Sex for Water is Sextortion, and it is a crime
It’s time for everyone in the water sector to speak up about sextortion. To ask someone to have sex in exchange for water is a serious crime, writes SIWI’s Pilar Avello in this blog post.
Corruption is one of the greatest threats to the achievement of the Sustainable Development Goals. This week, with the Anti-Corruption Day commemorated on December 9, there has been much talk of how this jeopardizes the human rights to water and sanitation, with an estimated USD 75 billion lost to corruption every year.
Yet, there is one group missing from this debate – the women who have to provide sex in exchange for a permit, a job position, grades, health care or for the water one needs to drink every day. They are the forgotten ones in the anti-corruption discourse.
Sextortion is a form of corruption in which “sex, rather than money, is the currency of the bribe”. The word “sextortion” was first used by the International Association of Women Judges (IAWJ) in 2009, in an attempt to raise awareness of this phenomenon and “address a pervasive, but often hidden, form of corruption that degrades its victims and undermines social institutions around the world”. Sextortion as a judicial term seeks to protect the victims. Otherwise, if we only look at the phenomenon through the gender-violence lenses, it could be dismissed as it being consensual and non-violent. Same thing when only viewed through the corruption lens, since no financial transaction was exchanged, just sex.
IAWJ notes that sextortion is not mentioned in the Convention against Corruption and it is not monitored in international or national surveys. The group argues that the first steps to start tackling the problem is to give it a name, which will not only help discussion but will facilitate action, making analysis and data collection possible.
The legal provisions to address sextortion are yet to be identified: the different institutional and legal frameworks vary from country to country. This makes it difficult for victims of sextortion to file a report; there is no guarantee that they will be protected, and they risk having to face not just a chain of legal obstacles but also a full range of social stigma. Therefore, safe reporting mechanisms need to be added to the equation, providing whistleblower instruments and other protection systems for those who report.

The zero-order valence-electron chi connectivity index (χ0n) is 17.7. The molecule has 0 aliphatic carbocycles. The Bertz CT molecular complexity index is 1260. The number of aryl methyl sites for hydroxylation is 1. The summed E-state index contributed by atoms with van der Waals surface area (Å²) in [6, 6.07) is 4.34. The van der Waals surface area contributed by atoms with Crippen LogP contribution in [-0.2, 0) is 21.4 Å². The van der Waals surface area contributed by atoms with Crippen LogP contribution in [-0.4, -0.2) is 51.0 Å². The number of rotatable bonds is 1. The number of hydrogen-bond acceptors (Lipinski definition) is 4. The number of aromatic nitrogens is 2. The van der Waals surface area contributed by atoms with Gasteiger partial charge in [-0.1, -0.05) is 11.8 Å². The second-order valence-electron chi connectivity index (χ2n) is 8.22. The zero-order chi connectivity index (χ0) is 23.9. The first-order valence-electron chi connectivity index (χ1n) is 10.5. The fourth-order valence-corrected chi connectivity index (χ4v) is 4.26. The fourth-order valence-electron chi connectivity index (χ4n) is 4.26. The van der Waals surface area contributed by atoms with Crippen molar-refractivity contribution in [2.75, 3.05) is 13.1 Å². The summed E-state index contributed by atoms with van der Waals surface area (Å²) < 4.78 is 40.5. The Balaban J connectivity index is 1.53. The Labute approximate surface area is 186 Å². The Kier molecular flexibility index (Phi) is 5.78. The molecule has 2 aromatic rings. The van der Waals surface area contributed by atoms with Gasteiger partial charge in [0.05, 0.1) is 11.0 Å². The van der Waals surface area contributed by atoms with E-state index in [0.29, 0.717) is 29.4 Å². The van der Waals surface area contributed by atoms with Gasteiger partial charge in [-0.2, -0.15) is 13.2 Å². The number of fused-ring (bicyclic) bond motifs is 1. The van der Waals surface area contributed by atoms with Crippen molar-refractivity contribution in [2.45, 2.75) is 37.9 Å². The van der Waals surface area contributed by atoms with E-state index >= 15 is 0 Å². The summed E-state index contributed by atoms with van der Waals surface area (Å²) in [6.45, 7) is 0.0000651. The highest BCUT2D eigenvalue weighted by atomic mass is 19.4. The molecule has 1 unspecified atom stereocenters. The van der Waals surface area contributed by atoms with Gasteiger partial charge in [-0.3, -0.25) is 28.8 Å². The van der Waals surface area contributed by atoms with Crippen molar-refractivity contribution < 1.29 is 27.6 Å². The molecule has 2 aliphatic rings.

For us at SIWI, this is a priority issue. During World Water Week 2018, at the event “Sex for Water: a women right’s violation”, SIWI, together with African Civil Society Network on Water and Sanitation, projected a video in which women in Kenya spoke out about being asked to pay for water with sex. The film also shows a water vendor shamelessly recognizing the total impunity for perpetrators.
This must come to an end. The water sector has the responsibility to address all forms of corruption. At utility level, many anti-corruption measures can be implemented to address sextortion, from including it as a form of corruption in their codes of conduct to training of utility staff or the establishment of whistleblower mechanisms.
Consumers, users and civil society organizations must also speak out in support of these women and young girls. “Lack of awareness about sextortion silences victims and keeps them from seeking legal redress, and fosters a culture of impunity for perpetrators, many of whom believe they are doing nothing wrong,” according to a 2012 report from the Thomson Reuters Foundation. Empowering women and breaking the silence are the first steps to tackle sextortion.
Do you have experiences or insights related to sextortion? You are very welcome to contact me at firstname.lastname@example.org. We need more perspectives to develop our research around this important topic.